Government
9:46 am
Thu May 17, 2012

Around Illinois – May 17

  • Next Sheley trial postponed to September
  • Illinois gets $150,000 of Skechers settlement
  • Cities don’t want to fund teacher pensions
  • Library begins offering e-readers
  • Restoring child-care funds advances
  • Cites gain in electricity savings
  • Schilling makes good use of perk he slammed

Second Sheley trial is delayed until September

A judge in Whiteside County has delayed the second trial of a man accused of killing eight people in two states.

An attorney for Nicholas Sheley asked for a continuance during a hearing Wednesday in Whiteside County. The defense is awaiting DNA test results and that their expert won't be available for trial until at least August.

The judge agreed and delayed the trial for the death of 93-year-old Russell Reed of Sterling until Sept. 10. A pre-trial conference is scheduled June 1.

Sheley is accused of killing eight people in Illinois and Missouri over several days in June 2008. He was convicted last year of killing 65-year-old Ronald Randall of Galesburg.

Illinois gets a piece of Skechers settlement

Illinois will receive $150,000 from Skechers USA Inc. under a settlement over the shoe maker's claims that certain of its brands of athletic shoes would help people shed weight and strengthen their various muscles.

The Federal Trade Commission and 43 states, including Illinois, accused Skechers of deceptive marketing for its Shape-up, Tone-up and Skechers Resistance Runner shoes.

Skechers will pay $40 million in customer refunds to settle the charges. Consumers who bought the shoes will be eligible for refunds, the FTC said, and can visit the FTC's website to file claims.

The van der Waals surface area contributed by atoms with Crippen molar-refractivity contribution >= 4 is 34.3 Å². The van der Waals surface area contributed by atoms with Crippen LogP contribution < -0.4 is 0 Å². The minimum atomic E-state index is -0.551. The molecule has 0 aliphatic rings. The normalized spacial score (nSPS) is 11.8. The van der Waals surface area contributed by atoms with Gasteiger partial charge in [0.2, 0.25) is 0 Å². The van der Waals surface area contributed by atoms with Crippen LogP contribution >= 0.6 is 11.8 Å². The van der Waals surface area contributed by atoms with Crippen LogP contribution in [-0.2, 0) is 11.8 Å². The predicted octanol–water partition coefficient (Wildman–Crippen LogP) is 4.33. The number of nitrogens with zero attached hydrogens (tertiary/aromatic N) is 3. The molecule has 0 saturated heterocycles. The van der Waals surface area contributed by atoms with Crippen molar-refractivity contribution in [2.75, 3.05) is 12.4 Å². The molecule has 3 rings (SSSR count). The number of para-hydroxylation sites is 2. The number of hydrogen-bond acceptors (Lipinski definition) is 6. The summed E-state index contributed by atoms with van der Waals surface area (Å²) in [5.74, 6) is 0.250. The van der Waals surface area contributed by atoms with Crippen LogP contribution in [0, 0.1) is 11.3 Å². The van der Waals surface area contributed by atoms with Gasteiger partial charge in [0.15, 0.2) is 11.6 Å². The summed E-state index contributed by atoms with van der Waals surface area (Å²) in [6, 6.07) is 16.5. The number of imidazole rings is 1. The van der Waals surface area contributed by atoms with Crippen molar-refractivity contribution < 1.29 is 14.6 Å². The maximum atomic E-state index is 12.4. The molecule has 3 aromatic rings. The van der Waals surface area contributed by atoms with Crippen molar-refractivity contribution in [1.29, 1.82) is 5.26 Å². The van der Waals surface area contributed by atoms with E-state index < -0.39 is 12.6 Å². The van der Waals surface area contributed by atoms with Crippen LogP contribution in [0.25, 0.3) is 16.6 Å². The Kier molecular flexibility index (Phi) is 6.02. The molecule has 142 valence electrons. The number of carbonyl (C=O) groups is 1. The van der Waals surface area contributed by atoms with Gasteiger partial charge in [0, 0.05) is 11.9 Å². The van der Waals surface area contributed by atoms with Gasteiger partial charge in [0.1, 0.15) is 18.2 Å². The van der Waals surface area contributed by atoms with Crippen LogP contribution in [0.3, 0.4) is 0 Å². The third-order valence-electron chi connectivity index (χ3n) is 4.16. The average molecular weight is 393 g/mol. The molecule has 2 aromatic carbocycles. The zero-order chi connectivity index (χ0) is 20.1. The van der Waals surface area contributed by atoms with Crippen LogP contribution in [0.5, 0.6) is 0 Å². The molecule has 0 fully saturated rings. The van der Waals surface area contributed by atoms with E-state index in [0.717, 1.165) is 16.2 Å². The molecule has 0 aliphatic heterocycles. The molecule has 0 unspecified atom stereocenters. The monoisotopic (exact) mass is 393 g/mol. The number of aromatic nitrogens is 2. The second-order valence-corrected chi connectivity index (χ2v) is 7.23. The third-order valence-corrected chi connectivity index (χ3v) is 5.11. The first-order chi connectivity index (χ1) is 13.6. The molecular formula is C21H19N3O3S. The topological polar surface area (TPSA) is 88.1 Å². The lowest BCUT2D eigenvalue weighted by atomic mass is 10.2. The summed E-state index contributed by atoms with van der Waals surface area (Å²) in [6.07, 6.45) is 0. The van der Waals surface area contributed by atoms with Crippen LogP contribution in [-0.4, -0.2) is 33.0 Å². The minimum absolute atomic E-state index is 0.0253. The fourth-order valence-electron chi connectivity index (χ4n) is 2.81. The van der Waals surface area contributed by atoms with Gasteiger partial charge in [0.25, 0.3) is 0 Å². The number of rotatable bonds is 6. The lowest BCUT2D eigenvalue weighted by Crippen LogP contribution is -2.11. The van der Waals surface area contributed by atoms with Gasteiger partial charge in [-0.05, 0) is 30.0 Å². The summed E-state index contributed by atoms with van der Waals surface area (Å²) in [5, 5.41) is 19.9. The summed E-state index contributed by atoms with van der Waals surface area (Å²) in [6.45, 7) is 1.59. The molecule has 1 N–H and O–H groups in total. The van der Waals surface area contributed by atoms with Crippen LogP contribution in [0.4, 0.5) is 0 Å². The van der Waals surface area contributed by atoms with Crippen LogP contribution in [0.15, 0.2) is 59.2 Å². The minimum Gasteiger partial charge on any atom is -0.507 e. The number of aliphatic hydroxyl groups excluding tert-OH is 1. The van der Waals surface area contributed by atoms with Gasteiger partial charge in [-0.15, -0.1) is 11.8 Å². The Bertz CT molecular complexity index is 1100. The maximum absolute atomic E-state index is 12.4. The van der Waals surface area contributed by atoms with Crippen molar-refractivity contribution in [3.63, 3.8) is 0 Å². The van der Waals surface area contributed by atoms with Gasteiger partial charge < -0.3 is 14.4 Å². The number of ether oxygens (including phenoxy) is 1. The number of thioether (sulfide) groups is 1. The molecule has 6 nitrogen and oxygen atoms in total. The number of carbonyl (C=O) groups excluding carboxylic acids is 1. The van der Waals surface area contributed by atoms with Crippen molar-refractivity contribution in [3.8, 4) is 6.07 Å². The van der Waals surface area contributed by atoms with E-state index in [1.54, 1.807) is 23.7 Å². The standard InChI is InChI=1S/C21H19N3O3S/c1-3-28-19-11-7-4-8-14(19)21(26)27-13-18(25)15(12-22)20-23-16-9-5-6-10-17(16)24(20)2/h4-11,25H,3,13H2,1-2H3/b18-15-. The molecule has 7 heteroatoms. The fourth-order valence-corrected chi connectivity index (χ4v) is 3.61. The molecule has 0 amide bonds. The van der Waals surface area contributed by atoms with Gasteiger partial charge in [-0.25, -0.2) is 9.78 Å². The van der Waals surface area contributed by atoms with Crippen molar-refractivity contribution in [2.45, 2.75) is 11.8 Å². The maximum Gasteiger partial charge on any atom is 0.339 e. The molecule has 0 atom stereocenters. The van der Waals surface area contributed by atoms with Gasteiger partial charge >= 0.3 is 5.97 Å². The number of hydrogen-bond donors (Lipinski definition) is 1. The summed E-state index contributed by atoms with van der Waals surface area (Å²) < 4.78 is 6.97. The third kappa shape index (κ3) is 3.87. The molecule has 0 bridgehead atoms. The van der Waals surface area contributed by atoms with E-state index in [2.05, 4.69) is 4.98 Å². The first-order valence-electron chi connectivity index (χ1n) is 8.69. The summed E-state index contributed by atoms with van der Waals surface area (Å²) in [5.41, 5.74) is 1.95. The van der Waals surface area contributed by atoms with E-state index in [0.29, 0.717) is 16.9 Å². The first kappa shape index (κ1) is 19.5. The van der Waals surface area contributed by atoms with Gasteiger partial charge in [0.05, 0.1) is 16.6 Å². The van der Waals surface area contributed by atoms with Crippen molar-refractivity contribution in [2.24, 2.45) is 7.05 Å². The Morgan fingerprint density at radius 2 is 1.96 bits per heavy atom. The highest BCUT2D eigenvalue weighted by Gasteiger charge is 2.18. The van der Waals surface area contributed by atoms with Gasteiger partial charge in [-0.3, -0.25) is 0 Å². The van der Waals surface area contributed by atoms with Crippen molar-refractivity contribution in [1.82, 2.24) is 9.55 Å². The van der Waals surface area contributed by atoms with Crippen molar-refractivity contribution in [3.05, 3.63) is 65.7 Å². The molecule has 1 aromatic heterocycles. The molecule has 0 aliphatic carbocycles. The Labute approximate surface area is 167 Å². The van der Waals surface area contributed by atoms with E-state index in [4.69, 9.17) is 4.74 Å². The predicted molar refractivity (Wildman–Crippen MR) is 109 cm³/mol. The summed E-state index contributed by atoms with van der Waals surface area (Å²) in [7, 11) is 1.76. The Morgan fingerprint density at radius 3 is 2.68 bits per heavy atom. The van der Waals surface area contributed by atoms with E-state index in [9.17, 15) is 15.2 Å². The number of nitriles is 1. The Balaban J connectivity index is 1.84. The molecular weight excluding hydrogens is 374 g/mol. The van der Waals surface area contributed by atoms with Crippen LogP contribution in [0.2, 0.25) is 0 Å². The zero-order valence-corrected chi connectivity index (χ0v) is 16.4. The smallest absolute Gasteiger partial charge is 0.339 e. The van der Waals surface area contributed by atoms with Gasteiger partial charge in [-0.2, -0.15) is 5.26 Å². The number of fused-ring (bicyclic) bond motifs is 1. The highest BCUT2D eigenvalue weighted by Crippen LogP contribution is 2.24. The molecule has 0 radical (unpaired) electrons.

The company will also give $5 million to the states for costs associated with the multistate investigation, including the Illinois share, according to Attorney General Lisa Madigan's office.

Skechers said in a statement  that it stands by the shoes.

Mayors oppose pension cost shift

Several Illinois mayors were at the Capitol Wednesday opposing a plan that would take tax revenue away from local governments to pay for teacher pensions. The mayors say the proposal would cripple their budgets.

House Speaker Michael Madigan has introduced legislation that would divert more than a billion dollars from cities, schools, fire departments and libraries to pay for local teachers’ pensions. It's money the state collects in business taxes and then distributes to local taxing bodies.

"Those types of cuts would be devastating,” said Springfield Mayor Mike Houston. “Ultimately, it would mean one of two things -- or a combination of raising taxes or further job eliminations."

He says the plan would cost his city $3 million. As many as 50 city jobs would be at risk. And the story is the same in towns and school districts across Illinois.

The money at issue comes from business taxes the state collects and then passes on to local taxing bodies such as cities, schools, fire departments and libraries.

It's not clear whether Madigan intends to push his proposal as is ... or is just using it as a bargaining chip on the way to a larger budget deal.

"As the state of Illinois has its problems, it really needs to deal with those problems without shifting it on to other units of local government across the state," said Springfield Mayor Houston.